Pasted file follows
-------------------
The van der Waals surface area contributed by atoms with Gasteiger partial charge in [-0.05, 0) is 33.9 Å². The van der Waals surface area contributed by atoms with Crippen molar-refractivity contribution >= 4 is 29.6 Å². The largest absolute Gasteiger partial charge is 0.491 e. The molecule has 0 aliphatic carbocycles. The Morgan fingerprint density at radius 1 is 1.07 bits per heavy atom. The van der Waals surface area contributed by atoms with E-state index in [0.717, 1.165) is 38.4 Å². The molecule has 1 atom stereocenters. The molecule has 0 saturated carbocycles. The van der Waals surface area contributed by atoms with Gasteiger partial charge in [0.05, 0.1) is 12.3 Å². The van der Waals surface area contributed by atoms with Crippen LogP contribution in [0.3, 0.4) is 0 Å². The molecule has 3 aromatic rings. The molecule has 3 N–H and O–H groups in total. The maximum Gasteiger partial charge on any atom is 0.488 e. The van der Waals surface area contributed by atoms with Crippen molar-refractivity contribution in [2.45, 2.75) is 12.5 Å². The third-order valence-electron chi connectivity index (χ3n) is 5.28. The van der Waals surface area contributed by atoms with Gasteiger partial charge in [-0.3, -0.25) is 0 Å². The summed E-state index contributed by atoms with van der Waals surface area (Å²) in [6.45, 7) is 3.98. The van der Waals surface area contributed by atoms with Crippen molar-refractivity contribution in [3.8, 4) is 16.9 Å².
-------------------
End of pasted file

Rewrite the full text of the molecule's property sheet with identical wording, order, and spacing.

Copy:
The van der Waals surface area contributed by atoms with Gasteiger partial charge in [-0.05, 0) is 33.9 Å². The van der Waals surface area contributed by atoms with Crippen molar-refractivity contribution >= 4 is 29.6 Å². The largest absolute Gasteiger partial charge is 0.491 e. The molecule has 0 aliphatic carbocycles. The Morgan fingerprint density at radius 1 is 1.07 bits per heavy atom. The van der Waals surface area contributed by atoms with E-state index in [0.717, 1.165) is 38.4 Å². The molecule has 1 atom stereocenters. The molecule has 0 saturated carbocycles. The van der Waals surface area contributed by atoms with Gasteiger partial charge in [0.05, 0.1) is 12.3 Å². The van der Waals surface area contributed by atoms with Crippen LogP contribution in [0.3, 0.4) is 0 Å². The molecule has 3 aromatic rings. The molecule has 3 N–H and O–H groups in total. The maximum Gasteiger partial charge on any atom is 0.488 e. The van der Waals surface area contributed by atoms with Crippen molar-refractivity contribution in [2.45, 2.75) is 12.5 Å². The third-order valence-electron chi connectivity index (χ3n) is 5.28. The van der Waals surface area contributed by atoms with Gasteiger partial charge in [-0.3, -0.25) is 0 Å². The summed E-state index contributed by atoms with van der Waals surface area (Å²) in [6.45, 7) is 3.98. The van der Waals surface area contributed by atoms with Crippen molar-refractivity contribution in [3.8, 4) is 16.9 Å².